President-elect Barack Obama has named his one-time political rival, New York Senator Hillary Rodham Clinton, as his secretary of state.  Clinton is expected to resign her Senate seat to prepare to lead U.S. foreign policy in the latest chapter in her long career.  VOA's Deborah Tate reports from Washington.   

Many observers are praising President-elect Obama's choice for secretary of state.

They said Hillary Clinton comes to the job with name recognition and a familiarity with foreign policy as a result of her service on the Senate Armed Services Committee.

In an interview on NBC television's  "Meet the Press" program, former Republican Secretary of State James Baker said Clinton's nomination will be well-received by many around the world.  But he added that she will need to hold the same views as the President-elect.

"She will be successful depending upon how seamless she is with her president, and how they operate together and how he protects her back," he said.

Barack Obama and Hillary Clinton were not always in agreement on foreign policy during their bitter campaign fight for the Democratic Party's presidential nomination -- as was evident during their debate in February:

OBAMA:  "On what I believe was the single most important foreign policy decision of this generation -- whether or not to go to war in Iraq -- I believe I showed the judgment of a commander in chief.  And I think that Senator Clinton was wrong in her judgments on that."

CLINTON:  "There has been this difference between us over when and whether the president should offer a meeting -- without preconditions -- with those with whom we do not have diplomatic relations."

But those comments were made in the heat of a primary campaign.  The two former rivals put aside their differences months ago, when it became clear that Clinton would not win the nomination.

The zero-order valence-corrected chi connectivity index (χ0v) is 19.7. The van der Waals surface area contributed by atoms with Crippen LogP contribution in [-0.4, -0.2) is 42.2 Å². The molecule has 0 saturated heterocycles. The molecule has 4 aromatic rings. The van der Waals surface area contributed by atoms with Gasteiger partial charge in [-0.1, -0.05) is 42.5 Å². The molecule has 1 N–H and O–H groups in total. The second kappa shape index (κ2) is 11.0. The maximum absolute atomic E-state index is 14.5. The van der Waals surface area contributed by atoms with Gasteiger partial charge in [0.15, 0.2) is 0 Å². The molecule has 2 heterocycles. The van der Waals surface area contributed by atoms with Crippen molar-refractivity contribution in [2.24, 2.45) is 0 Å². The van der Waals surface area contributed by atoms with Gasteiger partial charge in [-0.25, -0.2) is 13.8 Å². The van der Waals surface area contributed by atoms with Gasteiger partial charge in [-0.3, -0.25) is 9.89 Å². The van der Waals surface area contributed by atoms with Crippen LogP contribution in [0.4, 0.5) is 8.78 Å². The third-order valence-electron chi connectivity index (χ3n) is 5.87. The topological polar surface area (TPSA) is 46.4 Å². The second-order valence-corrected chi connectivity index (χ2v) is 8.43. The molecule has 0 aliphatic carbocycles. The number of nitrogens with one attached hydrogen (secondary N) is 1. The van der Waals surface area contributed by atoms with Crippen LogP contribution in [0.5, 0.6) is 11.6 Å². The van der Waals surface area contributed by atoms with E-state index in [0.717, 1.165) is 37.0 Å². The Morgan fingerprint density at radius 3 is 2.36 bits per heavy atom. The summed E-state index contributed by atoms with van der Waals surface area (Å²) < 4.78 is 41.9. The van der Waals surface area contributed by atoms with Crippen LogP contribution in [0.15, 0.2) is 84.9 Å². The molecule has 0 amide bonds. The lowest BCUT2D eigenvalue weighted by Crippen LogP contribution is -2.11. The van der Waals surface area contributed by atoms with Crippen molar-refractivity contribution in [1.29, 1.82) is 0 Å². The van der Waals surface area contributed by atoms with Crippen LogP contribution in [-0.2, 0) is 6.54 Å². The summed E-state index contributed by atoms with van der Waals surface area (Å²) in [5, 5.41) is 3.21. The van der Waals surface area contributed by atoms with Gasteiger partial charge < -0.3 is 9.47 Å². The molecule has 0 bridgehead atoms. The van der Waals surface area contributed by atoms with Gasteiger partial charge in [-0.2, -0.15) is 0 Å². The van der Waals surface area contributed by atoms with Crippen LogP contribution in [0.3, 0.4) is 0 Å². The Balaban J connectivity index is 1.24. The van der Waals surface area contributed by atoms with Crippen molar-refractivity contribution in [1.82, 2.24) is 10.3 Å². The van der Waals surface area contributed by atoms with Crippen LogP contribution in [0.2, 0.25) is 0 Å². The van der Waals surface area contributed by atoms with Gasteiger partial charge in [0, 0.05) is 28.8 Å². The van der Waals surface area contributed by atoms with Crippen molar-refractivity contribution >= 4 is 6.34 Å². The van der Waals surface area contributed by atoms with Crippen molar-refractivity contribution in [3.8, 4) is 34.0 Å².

CLINTON:  "I know he will work for you, he'll fight for you and he'll stand up for you, every single day in the White House."

OBAMA: "Today I could not be happier that we're sharing this stage as allies to bring about the fundamental changes that this country so desperately needs."

Now, Mr. Obama wants to make Clinton the face of his foreign policy.

Clinton has become known for her diligence and attention to detail as a result of her eight years in the U.S. Senate and as first lady during her husband Bill Clinton's two terms as president.  She has traveled widely during her career, as she noted during the presidential campaign.

"For more than 15 years, I've been honored to represent our country in more than 80 countries to negotiate on matters such as opening borders for refugees during the war in Kosovo, to standing up for women's rights as human rights around the world," said Senator Clinton.

Hillary Clinton has earned the respect of many in the U.S. Senate, often reaching across the political aisle to forge compromises.  She is expected to face easy confirmation from her colleagues in the Senate.